This year’s Cycle of Giving will be powering the work of one of our young researchers; Kenneth Sinclair.
Currently, there are close to 1600 Australians on the waiting list for organ and tissue transplants. Of these, up to 200 are waiting for a lung transplant, and plenty more lung disease sufferers need to be put on the waiting list. In the meantime, every breath they take can be a struggle, and so it’s important we figure out better ways to source and transplant organs.
Ken looks specifically at lungs, and wants to close the gap between people needing transplants and the number of organs available. He says there are three ways his project looks to fix this:
1. By increasing the life of donated organs
2. By reducing the number of people who need transplants
3. By building organs from scratch
One way in which the number of individuals who require a transplant can be reduced is by treating their underlying condition. The challenge is some diseases such as idiopathic pulmonary fibrosis have no known cause and the development of effective therapies is thereby made very difficult – how can you prevent something, if you don’t know what’s causing it?
Ken’s research suggests some of these diseases are caused by the deficiency or dysregulation of stem cells which reside within the lung. There are two key types of cells that can be found in your lungs; structural cells (that make up the ‘house’ of the lungs) and functional cells (that control everything that goes on inside them).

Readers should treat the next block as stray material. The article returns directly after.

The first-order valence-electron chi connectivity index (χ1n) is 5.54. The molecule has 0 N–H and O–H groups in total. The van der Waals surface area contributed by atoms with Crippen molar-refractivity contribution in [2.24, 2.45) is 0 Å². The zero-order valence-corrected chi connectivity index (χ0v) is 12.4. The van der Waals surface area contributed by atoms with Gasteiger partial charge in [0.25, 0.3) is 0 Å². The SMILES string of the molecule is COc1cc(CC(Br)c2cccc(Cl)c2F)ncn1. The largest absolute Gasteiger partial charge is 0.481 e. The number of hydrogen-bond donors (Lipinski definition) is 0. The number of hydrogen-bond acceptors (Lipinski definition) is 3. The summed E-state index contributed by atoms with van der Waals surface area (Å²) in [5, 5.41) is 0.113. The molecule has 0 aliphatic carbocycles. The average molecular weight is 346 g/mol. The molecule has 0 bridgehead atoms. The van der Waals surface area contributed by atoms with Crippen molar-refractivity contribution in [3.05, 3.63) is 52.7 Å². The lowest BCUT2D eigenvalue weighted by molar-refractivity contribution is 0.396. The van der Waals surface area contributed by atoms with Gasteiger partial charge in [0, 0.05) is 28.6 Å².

By researching the relationship between structural and functional cells in lungs, he believes he can treat the untreatable. While previously scientists thought the structural cells were purely there to keep the lungs in place, they’ve found that these cells (known as mesenchymal stem cells) are actually in charge of giving the functional cells instructions; kind of like a foreman on a building site.
For unknown reasons, some individuals appear to have an inherently reduced number of mesenchymal stem cells within their lungs. As a result, all the functional cells become uncoordinated and behave incorrectly giving rise to disease. This raises the question, “if stem cell deficiency causes disease; can replenishing the lung with stem cells reverse disease?”
Ken says funding is important, because “it’s about bridging the gap between what we have and what we need”.
Click here to hear Ken speak about the project.
Get involved in this year's Cycle of Giving to help raise funds for this study! Just $44 powers one whole hour of research. Click here to register for the event, or find out other ways to volunteer or donate.